Rural Indian Culture and Anemia Among Women and Children
Rural India has long been one of the nations that are ravaged by a lack of resources. There are currently an estimated sixty percent of rural people, especially women and children, suffering from anemia (4). Protein deficiency, most often caused by economical factors, is a leading cause of anemia, but there are also other cultural factors that play a role in the development of the condition.
The caste system of India is one of the largest cultural factors that limit the availability of new resources to those who live in absolute poverty. Women and children are particularly prone to becoming anemic (1). Women have a lower status in the household, and are typically not assigned a status without a husband. Poor women, and their children, are affected by both the macro and micro socio-cultural traditions that place them at a significant risk for developing, and retaining, nutritional disorders. The foods that are often served in homes with a low economic status also affect the development of anemia (1).
The caste system has been officially outlawed in India, but is still one of the most culturally influential statues that a person has. Marrying outside your caste is prohibited, and ideas of caring for the sick are uncommon (5). Ideas such as karma are often the focus of Indian culture, leaving those who have less than needed amounts of food to suffer on their own.
Children in India are introduced to foods around the age of six months, in a ceremony that marks their passage from being exclusively breastfed. The tradition is one that is a mixed blessing for most Indian mothers, who now need to supply their children with an outside source of nutrition. Breastfeeding is continued well into the second year of life, and is based on the child’s needs rather than a schedule of feedings. This practice does help prevent anemia in babies and toddlers, but can perpetuate anemia in mothers.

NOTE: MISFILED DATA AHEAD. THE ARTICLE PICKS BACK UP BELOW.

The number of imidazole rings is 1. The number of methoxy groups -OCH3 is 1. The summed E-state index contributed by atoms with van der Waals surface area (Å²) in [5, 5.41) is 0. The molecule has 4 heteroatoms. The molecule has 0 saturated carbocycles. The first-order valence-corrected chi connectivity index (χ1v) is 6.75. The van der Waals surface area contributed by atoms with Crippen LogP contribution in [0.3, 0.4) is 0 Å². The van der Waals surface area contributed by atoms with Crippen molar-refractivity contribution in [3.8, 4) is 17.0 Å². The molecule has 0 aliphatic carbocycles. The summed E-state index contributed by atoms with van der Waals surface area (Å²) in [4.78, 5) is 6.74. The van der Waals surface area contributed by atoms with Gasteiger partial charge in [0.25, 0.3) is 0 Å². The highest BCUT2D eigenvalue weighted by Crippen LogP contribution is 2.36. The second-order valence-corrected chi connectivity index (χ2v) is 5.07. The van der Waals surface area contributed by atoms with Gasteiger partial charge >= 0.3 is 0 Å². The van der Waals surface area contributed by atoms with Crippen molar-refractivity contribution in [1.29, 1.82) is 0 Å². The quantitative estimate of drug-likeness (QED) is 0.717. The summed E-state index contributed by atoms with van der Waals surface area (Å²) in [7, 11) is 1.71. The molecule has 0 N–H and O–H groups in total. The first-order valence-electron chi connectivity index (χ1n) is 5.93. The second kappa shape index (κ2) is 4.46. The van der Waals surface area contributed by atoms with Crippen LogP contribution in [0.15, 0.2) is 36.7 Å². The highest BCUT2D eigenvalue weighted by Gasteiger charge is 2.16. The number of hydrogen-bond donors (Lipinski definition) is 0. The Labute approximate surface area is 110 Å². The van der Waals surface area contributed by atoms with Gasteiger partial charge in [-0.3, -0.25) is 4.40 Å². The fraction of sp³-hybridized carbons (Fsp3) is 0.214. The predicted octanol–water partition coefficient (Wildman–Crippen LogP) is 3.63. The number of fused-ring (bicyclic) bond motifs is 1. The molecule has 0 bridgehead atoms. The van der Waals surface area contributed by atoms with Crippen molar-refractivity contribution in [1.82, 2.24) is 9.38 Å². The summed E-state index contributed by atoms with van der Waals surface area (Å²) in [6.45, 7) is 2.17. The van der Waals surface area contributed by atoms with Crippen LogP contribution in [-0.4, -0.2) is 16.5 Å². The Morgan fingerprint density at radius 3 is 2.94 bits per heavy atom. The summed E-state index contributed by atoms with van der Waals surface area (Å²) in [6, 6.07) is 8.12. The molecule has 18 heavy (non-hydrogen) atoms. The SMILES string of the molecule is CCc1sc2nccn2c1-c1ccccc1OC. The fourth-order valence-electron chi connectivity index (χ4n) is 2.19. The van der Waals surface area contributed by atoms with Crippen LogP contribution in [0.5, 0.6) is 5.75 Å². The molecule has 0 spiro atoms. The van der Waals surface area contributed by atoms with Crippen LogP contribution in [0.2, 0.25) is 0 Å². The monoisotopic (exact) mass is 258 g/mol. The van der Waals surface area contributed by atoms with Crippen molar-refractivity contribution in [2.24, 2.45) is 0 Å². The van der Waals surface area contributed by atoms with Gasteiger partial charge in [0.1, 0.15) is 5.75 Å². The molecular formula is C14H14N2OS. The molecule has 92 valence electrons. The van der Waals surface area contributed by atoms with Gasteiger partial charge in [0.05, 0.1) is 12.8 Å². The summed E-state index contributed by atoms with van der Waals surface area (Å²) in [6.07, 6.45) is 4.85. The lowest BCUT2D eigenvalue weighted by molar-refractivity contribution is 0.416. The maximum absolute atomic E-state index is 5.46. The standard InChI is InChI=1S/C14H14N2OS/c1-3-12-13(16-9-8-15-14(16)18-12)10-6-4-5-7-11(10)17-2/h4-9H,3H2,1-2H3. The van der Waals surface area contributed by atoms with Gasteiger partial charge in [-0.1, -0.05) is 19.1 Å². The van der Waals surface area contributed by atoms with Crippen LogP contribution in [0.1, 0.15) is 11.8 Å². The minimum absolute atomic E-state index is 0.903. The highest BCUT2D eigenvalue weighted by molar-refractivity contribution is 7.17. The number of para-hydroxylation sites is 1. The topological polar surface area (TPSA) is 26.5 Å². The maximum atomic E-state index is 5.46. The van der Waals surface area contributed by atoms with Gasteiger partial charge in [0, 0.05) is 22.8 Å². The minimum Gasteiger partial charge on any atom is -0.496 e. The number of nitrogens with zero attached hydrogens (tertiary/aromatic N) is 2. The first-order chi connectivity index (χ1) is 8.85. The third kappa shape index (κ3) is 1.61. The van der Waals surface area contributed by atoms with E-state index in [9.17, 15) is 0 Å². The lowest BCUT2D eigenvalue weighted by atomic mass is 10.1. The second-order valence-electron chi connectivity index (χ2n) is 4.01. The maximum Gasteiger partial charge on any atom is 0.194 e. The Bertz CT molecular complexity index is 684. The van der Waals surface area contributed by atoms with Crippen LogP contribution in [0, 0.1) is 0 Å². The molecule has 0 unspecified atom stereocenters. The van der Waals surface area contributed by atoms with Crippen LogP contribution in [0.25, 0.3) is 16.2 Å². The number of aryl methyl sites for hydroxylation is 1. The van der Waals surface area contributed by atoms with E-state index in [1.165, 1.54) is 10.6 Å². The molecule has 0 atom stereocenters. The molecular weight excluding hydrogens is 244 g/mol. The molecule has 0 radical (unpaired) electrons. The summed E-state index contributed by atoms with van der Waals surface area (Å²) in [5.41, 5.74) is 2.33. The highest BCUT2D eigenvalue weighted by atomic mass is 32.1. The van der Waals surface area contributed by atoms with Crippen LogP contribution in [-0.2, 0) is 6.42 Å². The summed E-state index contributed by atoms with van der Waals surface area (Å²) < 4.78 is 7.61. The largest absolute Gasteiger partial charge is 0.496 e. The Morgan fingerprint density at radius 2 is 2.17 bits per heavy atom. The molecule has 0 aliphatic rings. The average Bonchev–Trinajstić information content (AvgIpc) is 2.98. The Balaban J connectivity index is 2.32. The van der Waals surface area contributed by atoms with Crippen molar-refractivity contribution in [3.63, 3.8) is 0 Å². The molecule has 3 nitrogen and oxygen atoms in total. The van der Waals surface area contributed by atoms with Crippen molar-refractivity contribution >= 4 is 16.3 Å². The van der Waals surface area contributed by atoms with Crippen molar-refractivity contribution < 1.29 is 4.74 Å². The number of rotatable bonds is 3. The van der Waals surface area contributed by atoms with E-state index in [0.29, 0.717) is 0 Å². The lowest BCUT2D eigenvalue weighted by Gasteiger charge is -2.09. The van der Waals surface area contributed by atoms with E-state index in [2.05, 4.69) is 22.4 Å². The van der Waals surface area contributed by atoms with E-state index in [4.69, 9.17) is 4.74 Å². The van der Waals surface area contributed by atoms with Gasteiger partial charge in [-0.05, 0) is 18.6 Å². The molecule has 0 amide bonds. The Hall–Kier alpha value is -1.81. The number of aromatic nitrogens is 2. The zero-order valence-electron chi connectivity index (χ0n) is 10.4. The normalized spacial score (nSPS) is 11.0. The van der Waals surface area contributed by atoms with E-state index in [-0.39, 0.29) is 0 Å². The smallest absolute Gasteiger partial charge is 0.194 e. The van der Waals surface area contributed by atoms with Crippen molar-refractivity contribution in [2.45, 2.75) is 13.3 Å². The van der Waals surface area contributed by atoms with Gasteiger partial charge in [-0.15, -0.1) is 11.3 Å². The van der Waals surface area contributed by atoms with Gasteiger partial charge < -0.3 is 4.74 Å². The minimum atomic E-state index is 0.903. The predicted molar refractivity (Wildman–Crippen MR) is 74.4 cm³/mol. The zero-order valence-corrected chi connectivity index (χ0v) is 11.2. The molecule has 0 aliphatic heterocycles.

While babies under two are breastfed, older children have a limited diet that consists largely of carbohydrate based foods. Rice has been a staple of Indian cuisine for centuries, but does nothing to help eliminate anemia. Green vegetables and fruits such as oranges, which assist in the absorption of iron, are not often available among the poorer segments of the Indian population. A recent change in the healthcare system has allowed Indian women and children access to iron tablets, however.
The Reproductive and Child Health Program in India provides iron and folic acid supplements to lower status women who are lactating, or who are breastfeeding and to children under the age of five (3). The program also offers nutritional supplements, both in the form of food and liquid vitamins and minerals, to children and pregnant women across the country (3). The program was initiated in 2006, and has been introduced in all of the states in India (3).
While this program does work for some, those who live in the most isolated villages in India are left without access to free anemia fighting foods and supplements. As a country with a massive population and an unequal distribution of the resources that are available, India is lacking in enough funds to adequately supplement the diets of the nation’s poorest people (2). Other measures, such as health care, must also be addressed for the overall health of Indian women and children.
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